A class I was set to teach this summer was just cancelled due to low enrollment. Had the class occurred, like with the one I am teaching now, my compensation would have been absorbed in the big pot of household funds and I would have barely noticed its impact. But because I am not receiving payment for the second contract, I have found myself acutely noticing the loss of those dollars.

I’m not thinking “I could have used the money to pay insurance,” rather: “I could have bought a new computer with that money,” or “I could have paid for vacation,” or “That money would have paid to remodel part of my basement.” When I think of the foregone paycheck as a discrete item rather than part of the whole, it takes on a whole new significance. It has become more like a bonus than part of my regular earnings. The next class I teach is going into a separate pot instead of the checkbook.

Think of how you can play mind games with your own budgeting or that of your organization. Is there a source of income that can be earmarked for something special rather than being lost in the general fund? Can you do something as a side gig to earn some extra cash that can be dedicated to a project? Is there a way to carve out a separate fund from your raise or interest that can serve as working capital for a new idea you have?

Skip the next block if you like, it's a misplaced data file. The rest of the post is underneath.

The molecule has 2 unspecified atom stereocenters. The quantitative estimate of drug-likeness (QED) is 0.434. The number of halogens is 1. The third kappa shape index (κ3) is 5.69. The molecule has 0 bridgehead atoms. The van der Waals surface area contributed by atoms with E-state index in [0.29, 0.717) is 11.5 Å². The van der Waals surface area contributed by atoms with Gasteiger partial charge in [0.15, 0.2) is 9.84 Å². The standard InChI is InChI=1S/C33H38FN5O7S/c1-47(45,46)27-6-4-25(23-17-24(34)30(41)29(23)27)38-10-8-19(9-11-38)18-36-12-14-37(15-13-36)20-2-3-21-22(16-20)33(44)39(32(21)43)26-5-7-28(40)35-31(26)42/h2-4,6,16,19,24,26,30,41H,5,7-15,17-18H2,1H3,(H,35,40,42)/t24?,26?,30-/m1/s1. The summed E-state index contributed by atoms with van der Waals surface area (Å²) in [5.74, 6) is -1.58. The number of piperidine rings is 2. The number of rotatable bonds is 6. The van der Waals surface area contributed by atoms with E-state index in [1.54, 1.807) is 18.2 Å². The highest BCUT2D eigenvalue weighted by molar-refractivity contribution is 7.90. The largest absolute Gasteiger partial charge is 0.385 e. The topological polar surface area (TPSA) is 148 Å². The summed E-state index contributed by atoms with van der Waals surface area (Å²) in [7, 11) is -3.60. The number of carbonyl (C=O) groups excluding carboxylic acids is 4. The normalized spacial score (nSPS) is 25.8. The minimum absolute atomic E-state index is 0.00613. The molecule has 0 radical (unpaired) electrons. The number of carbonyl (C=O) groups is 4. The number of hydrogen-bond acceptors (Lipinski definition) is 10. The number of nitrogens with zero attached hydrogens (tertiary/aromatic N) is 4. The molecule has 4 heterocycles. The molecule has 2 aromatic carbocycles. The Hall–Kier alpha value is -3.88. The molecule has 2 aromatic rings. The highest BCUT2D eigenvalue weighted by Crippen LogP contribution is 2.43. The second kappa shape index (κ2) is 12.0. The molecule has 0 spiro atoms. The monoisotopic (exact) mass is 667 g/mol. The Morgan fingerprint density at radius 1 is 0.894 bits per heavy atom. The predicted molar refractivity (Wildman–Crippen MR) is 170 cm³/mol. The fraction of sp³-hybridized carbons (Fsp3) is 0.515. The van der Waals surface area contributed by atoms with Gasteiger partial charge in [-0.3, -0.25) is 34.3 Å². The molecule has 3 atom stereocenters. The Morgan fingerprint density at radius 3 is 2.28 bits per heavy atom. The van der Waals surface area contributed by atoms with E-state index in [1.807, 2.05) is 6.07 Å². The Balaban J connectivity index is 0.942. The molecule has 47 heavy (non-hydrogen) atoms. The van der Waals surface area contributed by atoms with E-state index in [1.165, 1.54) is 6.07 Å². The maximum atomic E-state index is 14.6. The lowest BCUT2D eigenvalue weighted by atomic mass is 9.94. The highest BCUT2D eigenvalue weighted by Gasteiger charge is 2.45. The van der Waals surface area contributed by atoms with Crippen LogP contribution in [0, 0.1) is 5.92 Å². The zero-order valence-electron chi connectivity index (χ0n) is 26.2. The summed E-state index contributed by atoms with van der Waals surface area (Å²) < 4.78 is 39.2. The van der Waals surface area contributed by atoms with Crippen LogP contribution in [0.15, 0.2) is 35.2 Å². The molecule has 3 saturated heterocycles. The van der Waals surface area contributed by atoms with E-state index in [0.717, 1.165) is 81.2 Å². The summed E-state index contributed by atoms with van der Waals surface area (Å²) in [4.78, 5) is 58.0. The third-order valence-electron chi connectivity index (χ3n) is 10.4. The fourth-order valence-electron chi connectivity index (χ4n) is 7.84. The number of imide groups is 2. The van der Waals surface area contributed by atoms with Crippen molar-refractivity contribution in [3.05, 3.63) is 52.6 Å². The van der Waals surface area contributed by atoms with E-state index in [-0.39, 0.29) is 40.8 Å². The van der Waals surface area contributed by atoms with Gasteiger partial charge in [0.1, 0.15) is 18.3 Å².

There is something powerful about a financial set-aside. Work to create a virtual piggy bank that allows you to do something outside of the norm with a small piece of your income.




About the Author leadership dots by dr. beth triplett

Dr. beth triplett is the owner of leadership dots, offering coaching, training and consulting for new supervisors. She also shares daily lessons on her leadershipdots blog. Her work is based on the leadership dots philosophy that change happens through the intentional connecting of small steps in the short term to the big picture in the long term.

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